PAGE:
William Bradford Reynolds:

In that case the Second Circuit declined to invoke the doctrine, to preclude judicial review of delinquency re-classifications assigned to registrants for sitting in at their draft boards.

And the reason given was that the action by the local board raises significant First Amendment questions under this Court’s decision in Dombrowski.

Nor would it seem is the doctrine, so wouldn’t as to require its application where a registrant he can show he was physically unable to exhaust or he can show some other special or unusual circumstances which justified his failure to exhaust.

And I think in this connection it’s instructed to point out that the case McNeel v. United States, a conscientious objector case which was remanded to the District Court after McKart for a further consideration in light of this Court’s decision in McKart.

In that case, Judge Merrick of the eastern district of Virginia, he relaxed the exhaustion principle on the ground that there were in that case special circumstances in his words, that is that the registrant was apparently — that the registrant apparently lacked any comprehension of his administrative rights under the administrative appeal procedure.

However, we do not consider the instant case to be within any of these exceptions.

At the outset, petitioner’s efforts to bring the case within the McKart rational on the ground that the local board failed to consider his conscientious objector claim is simply not supported by this record.

While there’s some ambiguity in the board chairman’s testimony as to whether the claim was in March 1966 at the time petitioner held the student-deferment whether it was considered at that time, the record clearly establishes that petitioner’s entire file was reviewed and considered by the full board prior to reclassification in September 1967, that’s when he got his I-A classification from the II-S classification and the District Court found as a fact that the claim had been fully considered as did the majority below.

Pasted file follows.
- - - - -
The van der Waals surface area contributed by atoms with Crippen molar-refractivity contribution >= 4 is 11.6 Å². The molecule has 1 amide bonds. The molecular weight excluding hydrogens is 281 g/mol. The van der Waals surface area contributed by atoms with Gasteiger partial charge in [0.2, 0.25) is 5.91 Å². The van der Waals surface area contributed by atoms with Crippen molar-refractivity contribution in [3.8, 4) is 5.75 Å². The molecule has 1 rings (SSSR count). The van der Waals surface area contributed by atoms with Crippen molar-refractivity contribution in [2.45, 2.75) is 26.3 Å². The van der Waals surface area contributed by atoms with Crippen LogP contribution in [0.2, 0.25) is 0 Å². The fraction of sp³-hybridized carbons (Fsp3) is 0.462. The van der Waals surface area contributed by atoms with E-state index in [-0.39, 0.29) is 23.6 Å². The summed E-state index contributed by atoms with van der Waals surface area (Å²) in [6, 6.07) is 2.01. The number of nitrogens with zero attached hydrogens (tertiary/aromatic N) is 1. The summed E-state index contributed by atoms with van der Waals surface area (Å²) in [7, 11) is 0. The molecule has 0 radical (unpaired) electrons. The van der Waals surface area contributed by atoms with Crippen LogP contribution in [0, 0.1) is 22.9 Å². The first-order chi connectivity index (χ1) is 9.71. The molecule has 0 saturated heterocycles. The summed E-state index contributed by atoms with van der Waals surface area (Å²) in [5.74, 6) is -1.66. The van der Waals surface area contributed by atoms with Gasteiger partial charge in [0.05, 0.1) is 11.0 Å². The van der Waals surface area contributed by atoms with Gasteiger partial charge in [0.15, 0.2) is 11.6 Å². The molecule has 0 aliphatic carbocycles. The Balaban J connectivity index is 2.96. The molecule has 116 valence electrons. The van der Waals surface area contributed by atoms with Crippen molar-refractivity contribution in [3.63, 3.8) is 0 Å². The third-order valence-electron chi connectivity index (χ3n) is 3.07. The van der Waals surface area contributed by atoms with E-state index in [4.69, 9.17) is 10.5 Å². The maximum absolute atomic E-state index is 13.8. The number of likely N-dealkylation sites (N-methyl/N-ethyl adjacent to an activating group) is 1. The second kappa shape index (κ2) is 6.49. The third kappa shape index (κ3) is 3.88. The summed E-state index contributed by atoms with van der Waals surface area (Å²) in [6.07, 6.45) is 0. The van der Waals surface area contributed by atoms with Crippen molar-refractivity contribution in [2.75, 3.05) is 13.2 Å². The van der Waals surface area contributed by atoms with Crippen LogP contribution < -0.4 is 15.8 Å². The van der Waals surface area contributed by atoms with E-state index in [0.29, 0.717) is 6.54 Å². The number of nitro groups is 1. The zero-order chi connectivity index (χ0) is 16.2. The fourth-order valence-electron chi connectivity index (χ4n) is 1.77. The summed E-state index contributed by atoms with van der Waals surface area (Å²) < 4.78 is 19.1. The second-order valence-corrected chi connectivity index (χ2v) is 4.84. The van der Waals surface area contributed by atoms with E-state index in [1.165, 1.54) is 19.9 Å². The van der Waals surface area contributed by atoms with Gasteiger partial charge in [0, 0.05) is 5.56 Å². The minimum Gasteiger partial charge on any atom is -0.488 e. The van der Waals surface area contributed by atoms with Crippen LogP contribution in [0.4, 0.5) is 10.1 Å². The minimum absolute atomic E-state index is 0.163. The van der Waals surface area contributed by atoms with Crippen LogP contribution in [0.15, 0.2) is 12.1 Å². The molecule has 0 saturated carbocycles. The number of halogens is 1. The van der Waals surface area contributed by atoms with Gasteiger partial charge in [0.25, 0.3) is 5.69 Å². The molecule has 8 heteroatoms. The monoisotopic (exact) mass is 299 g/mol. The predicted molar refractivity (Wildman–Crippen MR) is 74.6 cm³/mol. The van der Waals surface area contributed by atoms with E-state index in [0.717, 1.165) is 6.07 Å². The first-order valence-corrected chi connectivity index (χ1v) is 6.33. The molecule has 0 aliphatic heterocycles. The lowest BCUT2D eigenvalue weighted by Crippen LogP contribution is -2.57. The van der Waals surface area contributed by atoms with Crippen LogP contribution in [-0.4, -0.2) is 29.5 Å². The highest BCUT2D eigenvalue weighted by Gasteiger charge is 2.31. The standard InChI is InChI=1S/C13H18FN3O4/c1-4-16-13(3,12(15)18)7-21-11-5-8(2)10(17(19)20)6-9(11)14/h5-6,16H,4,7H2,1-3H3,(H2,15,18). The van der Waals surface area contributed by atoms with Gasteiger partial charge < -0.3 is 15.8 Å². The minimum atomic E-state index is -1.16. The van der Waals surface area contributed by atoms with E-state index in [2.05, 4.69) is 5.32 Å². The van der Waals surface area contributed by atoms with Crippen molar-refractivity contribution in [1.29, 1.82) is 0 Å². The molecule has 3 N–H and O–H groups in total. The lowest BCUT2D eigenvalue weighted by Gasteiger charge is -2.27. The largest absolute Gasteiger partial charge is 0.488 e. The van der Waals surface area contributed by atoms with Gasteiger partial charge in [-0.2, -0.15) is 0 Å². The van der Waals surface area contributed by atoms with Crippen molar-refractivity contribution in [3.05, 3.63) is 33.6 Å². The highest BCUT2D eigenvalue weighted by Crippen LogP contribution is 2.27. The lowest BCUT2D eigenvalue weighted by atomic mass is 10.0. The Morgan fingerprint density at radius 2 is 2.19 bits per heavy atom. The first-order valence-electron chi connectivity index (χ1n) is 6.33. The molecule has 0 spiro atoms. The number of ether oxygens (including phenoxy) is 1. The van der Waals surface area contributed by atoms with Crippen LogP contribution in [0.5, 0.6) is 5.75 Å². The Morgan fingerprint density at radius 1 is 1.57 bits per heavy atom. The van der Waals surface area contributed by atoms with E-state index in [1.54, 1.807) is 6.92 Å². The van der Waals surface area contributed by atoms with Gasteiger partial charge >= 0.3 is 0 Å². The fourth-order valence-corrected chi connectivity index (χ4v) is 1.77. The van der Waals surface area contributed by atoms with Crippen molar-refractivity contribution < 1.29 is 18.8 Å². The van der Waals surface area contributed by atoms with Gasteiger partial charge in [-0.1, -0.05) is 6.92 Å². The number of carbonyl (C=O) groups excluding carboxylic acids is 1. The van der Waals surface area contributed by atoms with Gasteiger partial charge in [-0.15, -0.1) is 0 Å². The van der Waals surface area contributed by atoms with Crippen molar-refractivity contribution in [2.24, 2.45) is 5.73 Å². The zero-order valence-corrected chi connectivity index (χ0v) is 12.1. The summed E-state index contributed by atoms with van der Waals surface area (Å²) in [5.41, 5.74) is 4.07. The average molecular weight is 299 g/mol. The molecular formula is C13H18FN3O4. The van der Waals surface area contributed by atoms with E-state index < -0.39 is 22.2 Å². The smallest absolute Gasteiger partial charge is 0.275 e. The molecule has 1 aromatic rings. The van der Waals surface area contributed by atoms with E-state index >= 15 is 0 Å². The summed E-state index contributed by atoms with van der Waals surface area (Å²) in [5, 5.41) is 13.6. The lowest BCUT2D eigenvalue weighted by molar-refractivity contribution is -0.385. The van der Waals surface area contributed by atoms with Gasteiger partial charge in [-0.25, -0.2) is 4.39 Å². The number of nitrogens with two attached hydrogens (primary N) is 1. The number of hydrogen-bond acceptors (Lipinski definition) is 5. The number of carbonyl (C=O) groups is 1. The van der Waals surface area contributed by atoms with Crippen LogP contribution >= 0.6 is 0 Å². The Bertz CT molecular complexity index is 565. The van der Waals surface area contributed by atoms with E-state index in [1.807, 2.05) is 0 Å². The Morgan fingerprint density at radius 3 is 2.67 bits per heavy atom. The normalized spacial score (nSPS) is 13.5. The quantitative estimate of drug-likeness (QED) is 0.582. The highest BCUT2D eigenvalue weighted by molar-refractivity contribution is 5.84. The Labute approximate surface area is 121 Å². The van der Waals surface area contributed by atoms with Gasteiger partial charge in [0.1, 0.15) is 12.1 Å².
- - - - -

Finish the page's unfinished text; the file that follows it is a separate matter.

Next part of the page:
But I think the essential point here is that even had the local board failed to consider the claim, in the circumstances of this case, McKart would not be controlling.

It is undisputed that the local board’s action in September 1967 was not in response to the letter petitioner wrote to the President on April 15, 1967.

That is, we do not have here in instance of unlawful reclassification by the local board in the Oestereich and Breen sense.

At most, we have a situation where the board, in March of 1966, did not actually consider the claim because petitioner at that time had a lower II-S classification.

And then in September 1967, the board mistakenly believing that it earlier considered the claim and finding no new information in the file relating to the claim, based its denial on what it thought to be a prior determination on the merits.

It is our view that is precisely the type of procedural error, had then in fact been the case, which Congress and the President anticipated at the time they constructed the elaborate appeal machinery within the system.

Plainly, a personal appearance would have corrected such a mistake.

An appeal to the state appeal board which is required to consider petitioner’s file de novo would certainly have cured the mistake.

Nothing here, suggests that such as a course would have been a futile exercise.

Unlike McKart, the administrative determination to petitioner’s conscientious objector claim was not a matter solely a statutory interpretation.

There was no statement here by the state director as there was in the McKart that he was predisposed to deny petitioner’s claim.

Moreover, we are not here dealing with a classification question where this Court can determine with any certainty as it could in the McKart that petitioner is entitled to an exemption as a matter of law.

Here, the claim is to conscientious objector status.

Such a claim by its very nature calls for the type of factual determinations which Congress has said, should in the first instance, be left to the discretion and special expertise of local and appeal boards.

Moreover, it is one of the few claims that does not turn exclusively on the registrant’s written submissions.